General Jean-Georges Grenier
Born: November 11, 1771
Place of Birth: Sarrelouis, Moselle, France
Died: November 6, 1835
Place of Death: Marpain, France
The younger brother of Paul Grenier, Jean-Georges Grenier first entered the military in 1791 when he joined the 1st Battalion of Volunteers of Moselle. Appointed a sous-lieutenant, he served in the Armies of the North and the Moselle in 1792 and 1793 and was promoted to lieutenant in 1793. In 1794 Grenier joined the Army of the Sambre and Meuse and became an aide-de-camp to his brother, a position which he would hold for the next six years while following his brother on numerous campaigns. In the meantime, Grenier was promoted to capitaine in 1797 and then to chef de bataillon in 1799.
In the year 1800, Grenier served with the Army of the Rhine and then in 1802 he was sent to Guadeloupe. While there, he fought at the action of Bambège where he was wounded by a shot to the left leg. Grenier returned to France in 1803 and then went on to join the Army of Italy where he took a position with the 60th Ligne. He remained in Italy until 1807 when he went to Dalmatia.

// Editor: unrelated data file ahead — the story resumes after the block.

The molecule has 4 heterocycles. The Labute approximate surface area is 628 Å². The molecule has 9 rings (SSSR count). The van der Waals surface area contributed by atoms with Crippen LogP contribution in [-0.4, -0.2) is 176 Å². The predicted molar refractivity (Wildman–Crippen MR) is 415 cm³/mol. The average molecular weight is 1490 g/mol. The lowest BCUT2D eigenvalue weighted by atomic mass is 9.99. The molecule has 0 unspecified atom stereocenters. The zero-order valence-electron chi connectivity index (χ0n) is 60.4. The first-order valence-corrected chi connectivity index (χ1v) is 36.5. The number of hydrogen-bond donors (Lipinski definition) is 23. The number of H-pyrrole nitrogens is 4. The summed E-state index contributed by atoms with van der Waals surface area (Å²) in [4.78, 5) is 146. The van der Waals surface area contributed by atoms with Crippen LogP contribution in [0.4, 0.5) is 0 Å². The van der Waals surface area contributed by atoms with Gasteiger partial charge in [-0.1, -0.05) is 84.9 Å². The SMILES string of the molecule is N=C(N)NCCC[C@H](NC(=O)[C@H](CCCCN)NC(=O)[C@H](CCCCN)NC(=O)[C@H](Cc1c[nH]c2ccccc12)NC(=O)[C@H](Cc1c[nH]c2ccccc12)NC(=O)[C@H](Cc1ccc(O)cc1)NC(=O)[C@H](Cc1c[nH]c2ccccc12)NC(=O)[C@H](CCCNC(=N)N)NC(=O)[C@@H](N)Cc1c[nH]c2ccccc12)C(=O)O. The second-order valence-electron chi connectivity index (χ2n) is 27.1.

In 1809 Grenier returned to Italy to serve with the Army of Italy against the Austrians. As part of Séras' division, he served at the crossing of the Piave and took the fort of Pradella. At the end of May, Grenier was promoted to colonel and took command of the 52nd Ligne. Now with Pacthod's division, he served in Hungary and led his regiment into action at Wagram . A month later, Grenier was named a Baron of the Empire.
Colonel Grenier's next major command was in Spain. After serving there for a period of time, he was taken prisoner on November 1st, 1813. While held in captivity, Grenier was promoted to général de brigade on Christmas Day, 1813, but he remained a prisoner of war until after Napoleon's abdication.
The returning Bourbons named Grenier a Knight of Saint Louis and Commander of the Legion of Honor, but nevertheless he rallied to Napoleon during the Hundred Days. Grenier took command of the 2nd Brigade of Marcognet's division in the I Corps and took part in the campaign in Belgium, serving at Waterloo. The following year he was put on non-activity.
- Six, Georges. Dictionnaire Biographique des Généraux & Amiraux Français de la Révolution et de l'Empire (1792-1814). 2 vols. Paris: Gaston Saffroy, 2003.
Updated April 2014
© Nathan D. Jensen